Day 7: A Whole Day of Trekking
It's morning. Already, we had grown accustomed to hearing the retching/coughing sound of the locals, where they would quite literally cough up muck from their lungs. This is due to the dust/thin air of the mountain. At first we were slightly put off by it, but now it's a familiar sound! After a porridge breakfast, a massive jug of boiled water was brought out and we all filled up our bottles before setting off for our morning trek.
We walked for 3.5 hours up and down a mountain, stopping at Jorsale for lunch which was very similar to the day before. We went past some beautiful waterfalls. The sun was very strong and I made sure I wore my factor 50 on any part of uncovered skin, but I had to take off my hat as my head was getting too hot and I found out later that my scalp got sunburnt!
We saw the most spectacular view of what I thought was the summit of Mt. Everest, but after asking the guide (who laughed at my naivety) we discovered that it was Thamserku, a mountain which stands 6608 metres tall. It was hard to imagine a mountain over 2000m taller!!
After lunch the walk began to get much harder. It started off medium-difficult but ended up being incredibly challenging! We got to a point where we were walking up steps for hundreds and hundreds of metres, never stopping. The views continued to stun us with their beauty. We got to a suspension bridge where two rivers join, one river running from the top of Everest, the other from Tibet; they join at this point and run into the Ganges. The wind was getting stronger and the flowers were becoming scarcer.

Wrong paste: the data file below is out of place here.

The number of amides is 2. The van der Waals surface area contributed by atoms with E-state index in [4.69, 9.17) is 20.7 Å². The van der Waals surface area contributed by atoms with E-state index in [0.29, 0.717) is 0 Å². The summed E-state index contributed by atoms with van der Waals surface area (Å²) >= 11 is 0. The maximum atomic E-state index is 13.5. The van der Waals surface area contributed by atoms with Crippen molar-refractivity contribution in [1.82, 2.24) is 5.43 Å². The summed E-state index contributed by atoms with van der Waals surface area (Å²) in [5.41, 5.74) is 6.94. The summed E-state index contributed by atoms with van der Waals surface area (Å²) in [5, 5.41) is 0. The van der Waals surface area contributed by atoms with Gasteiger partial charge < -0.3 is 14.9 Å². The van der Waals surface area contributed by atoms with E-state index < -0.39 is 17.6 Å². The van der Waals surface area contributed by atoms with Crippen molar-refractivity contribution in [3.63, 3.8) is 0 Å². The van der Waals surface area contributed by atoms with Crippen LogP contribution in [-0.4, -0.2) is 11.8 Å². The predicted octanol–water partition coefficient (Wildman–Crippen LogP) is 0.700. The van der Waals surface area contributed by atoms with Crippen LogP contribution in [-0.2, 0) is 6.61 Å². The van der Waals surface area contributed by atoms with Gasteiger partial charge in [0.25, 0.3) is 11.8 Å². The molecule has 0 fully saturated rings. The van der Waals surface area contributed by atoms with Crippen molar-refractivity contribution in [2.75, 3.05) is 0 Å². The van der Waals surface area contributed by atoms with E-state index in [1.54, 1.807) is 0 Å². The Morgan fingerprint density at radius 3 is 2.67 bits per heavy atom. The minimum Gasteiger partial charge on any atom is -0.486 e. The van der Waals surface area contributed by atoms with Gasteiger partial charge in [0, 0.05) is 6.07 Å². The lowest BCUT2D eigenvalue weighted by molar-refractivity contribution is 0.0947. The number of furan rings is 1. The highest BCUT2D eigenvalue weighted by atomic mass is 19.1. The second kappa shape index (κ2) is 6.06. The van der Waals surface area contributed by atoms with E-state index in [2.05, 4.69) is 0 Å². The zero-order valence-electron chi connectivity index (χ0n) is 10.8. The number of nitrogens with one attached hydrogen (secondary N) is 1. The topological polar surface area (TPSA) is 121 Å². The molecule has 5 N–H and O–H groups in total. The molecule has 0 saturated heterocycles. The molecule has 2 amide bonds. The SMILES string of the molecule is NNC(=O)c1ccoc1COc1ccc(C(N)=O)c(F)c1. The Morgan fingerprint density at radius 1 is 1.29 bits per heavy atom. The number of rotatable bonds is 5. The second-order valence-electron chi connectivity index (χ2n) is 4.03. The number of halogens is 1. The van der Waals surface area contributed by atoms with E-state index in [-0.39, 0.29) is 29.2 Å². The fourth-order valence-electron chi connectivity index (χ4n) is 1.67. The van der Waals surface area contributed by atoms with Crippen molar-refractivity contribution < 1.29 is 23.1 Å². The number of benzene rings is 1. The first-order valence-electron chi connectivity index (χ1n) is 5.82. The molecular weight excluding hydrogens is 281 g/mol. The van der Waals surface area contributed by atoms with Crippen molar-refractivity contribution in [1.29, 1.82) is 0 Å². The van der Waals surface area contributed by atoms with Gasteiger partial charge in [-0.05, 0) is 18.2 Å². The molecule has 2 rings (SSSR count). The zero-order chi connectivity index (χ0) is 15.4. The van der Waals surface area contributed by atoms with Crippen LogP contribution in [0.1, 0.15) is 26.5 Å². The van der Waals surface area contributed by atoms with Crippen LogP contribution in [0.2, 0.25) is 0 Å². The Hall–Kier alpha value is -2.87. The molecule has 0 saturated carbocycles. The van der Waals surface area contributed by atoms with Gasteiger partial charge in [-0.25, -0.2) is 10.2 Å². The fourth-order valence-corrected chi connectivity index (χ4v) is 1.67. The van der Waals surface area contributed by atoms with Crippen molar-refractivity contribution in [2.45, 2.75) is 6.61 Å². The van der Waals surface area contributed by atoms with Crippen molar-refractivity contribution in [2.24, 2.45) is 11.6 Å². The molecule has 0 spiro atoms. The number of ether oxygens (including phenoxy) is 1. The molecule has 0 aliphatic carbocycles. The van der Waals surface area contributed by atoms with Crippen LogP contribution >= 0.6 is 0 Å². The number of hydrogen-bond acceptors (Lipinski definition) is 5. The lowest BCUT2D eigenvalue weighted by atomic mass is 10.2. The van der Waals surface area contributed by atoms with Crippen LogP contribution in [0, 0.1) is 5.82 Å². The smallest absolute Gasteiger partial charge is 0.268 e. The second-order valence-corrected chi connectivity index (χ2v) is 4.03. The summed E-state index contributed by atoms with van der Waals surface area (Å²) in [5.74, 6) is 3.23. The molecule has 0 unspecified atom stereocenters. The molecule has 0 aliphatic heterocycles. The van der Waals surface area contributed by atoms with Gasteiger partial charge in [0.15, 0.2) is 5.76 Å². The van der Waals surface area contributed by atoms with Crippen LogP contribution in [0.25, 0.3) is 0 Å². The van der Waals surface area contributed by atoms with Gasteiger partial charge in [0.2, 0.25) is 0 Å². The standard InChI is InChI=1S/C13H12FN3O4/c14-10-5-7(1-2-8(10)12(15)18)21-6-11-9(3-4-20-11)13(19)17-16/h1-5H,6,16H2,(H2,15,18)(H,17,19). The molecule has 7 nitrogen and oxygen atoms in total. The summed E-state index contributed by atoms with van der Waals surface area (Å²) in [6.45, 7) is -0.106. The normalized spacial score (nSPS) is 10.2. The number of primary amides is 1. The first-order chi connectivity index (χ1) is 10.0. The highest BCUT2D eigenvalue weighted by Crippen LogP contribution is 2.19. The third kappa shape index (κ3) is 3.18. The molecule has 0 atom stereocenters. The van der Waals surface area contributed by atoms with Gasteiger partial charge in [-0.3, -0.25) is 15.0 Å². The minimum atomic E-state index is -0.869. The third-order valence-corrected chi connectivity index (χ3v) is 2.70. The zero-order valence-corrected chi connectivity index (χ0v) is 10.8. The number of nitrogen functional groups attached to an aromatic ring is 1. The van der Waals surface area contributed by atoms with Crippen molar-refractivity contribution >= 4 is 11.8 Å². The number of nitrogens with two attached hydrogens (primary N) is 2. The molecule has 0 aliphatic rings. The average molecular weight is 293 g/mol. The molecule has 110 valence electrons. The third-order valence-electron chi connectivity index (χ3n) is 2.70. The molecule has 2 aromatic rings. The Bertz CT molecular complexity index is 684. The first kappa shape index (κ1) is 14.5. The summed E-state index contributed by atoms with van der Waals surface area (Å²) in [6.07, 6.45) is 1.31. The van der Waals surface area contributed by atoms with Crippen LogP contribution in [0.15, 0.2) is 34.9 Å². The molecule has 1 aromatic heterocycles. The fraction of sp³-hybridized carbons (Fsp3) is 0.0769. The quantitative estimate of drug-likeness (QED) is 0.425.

Very gradually, the Everest Base Camp Trek was becoming more and more challenging, every few steps we'd have to stop to breathe and I felt exhausted all the time.
The climb was getting steeper and there were times where many of us just wanted to turn back! I was told today that someone actually thought they would burst into tears they were that fatigued. My toes began to hurt a lot. My boots have never been a problem before I've had them for about 5 years, but I think they may be too small! A combination of wearing thicker socks than usual, and my feet being constantly swollen. I've put on blister plasters underneath my big toes to reduce the pressure on them.
The walk was about 4 hours long, when we finally saw Namche Bazaar (3,500 m) in the distance (our next destination) it felt incredible - but it still took what seemed forever to get there as we were moving so slowly! Namche is in the cloud line - we were literally level with the clouds!
When I finally got to the hotel, I collapsed in bed and slept for 2 hours unable to move. My back felt very sore as did my feet. After eating a fantastic Dhal Baht we fell asleep looking forward to having a lie-in before our rest day that would follow.